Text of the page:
It will be observed that the remaining group of ends of the lay-in threads, 14B, 14D, 14F, etc., follow the same pattern but lead the first group (12A, 12C, 12E, etc.) by three courses. In other words, as the ends of the first group are forming free loops FL from course to course alternately in unoccupied warp positions on either side of every other knitted warp chain, the ends of the second group are forming caught loops from course to course alternately in adjacent knitted warp chains of the same courses. Thus, adjacent knitted warp chains are joined in every course by a lay-in thread that is caught in the respective knitted warp chains by a caught loop, which provides stability. Meanwhile, a free loop FL extends from course to course in every knitted warp chain, first toward the unoccupied position to one side and then to the other, thus to provide myriad free loops, one in every course and adjacent every occupied wale.
For most applications either the warp threads or the lay-in threads should have a relatively high surface; friction-spun yarns, texturized yarns, taslanized yarns or other rough-surfaced yarns are suitable. Surface friction helps lock the warp and lay-in systems together for stability. For maximum stability, both the knitted threads and lay-in threads may be of high surface friction types. In some applications, however, both the warp and lay-in threads may be low surface friction types. For example, a low level of stability may be desirable in order to facilitate compliance of the fabric to a complex shape.
In order to keep each free loop from being pulled through the underlap of warp chain as the next free loop is formed, the tension on the back bar threads has to be kept relatively low. Similarly, the front bar threads are run with high tension to improve the lock between the warp and lay-in systems.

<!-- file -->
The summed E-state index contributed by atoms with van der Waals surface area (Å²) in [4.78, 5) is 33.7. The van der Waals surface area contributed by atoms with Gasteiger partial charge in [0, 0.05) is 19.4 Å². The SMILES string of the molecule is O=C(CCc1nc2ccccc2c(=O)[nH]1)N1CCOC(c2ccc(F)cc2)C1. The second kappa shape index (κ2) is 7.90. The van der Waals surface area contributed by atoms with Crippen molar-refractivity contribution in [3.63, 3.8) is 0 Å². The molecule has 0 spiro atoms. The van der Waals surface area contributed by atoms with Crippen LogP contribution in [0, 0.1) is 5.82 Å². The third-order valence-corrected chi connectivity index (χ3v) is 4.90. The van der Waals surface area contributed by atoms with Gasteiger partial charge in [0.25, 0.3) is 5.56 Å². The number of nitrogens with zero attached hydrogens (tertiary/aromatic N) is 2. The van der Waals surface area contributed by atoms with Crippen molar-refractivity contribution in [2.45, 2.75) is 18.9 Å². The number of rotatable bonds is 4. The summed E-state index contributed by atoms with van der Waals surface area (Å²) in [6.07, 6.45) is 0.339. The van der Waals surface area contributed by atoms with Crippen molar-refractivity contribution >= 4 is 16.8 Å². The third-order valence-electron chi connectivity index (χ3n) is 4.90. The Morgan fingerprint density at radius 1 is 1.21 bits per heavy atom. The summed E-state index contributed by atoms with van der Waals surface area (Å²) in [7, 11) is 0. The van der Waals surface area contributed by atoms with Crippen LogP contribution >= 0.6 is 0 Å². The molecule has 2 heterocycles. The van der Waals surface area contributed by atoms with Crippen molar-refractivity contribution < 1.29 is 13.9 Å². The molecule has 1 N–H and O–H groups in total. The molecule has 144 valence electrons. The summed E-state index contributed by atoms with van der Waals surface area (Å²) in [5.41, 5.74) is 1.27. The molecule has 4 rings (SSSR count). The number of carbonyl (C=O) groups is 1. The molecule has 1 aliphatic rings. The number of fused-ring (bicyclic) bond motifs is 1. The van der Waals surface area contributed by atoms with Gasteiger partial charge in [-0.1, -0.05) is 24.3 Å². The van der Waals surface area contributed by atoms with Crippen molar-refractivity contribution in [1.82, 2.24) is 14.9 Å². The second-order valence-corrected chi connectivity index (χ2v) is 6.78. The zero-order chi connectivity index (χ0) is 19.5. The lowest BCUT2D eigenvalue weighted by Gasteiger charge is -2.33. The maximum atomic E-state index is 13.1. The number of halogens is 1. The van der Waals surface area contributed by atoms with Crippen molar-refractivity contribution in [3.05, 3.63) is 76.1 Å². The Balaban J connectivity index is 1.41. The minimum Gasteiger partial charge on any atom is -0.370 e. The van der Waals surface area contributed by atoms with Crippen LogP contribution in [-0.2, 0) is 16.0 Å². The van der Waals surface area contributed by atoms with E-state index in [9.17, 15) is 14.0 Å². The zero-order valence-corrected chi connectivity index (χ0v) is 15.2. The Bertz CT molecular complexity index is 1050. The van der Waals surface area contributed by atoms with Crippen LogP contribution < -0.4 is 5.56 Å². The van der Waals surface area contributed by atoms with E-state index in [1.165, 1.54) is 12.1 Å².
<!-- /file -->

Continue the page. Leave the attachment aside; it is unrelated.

The eight-course and ten-course repeat patterns provided by the formulae of Examples 2 and 3 above follow the same principle of the present invention as the example shown in the drawing. The only difference among the three examples is the number of courses traversed by a lay-in thread in the free loop mode before it switches to a caught loop mode, and vice versa. Thus, in Example 2, one group of lay-in threads forms three free loops and then five caught loops while the other group forms three caught loops and five free loops, both in succession in the pattern. In the ten-course repeat, Example 3, both groups of lay-ins form five free loops and then five caught loops in succession, the groups being offset in mode by five courses. In like manner, other patterns can readily be formulated according to the spirit and scope of the present invention by those skilled in the art.
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|U.S. Classification||66/193, 66/194, 66/191, 66/190|
|Feb 16, 1988||FPAY||Fee payment|
Year of fee payment: 4
|Jan 31, 1992||FPAY||Fee payment|
Year of fee payment: 8
|Feb 27, 1996||FPAY||Fee payment|
Year of fee payment: 12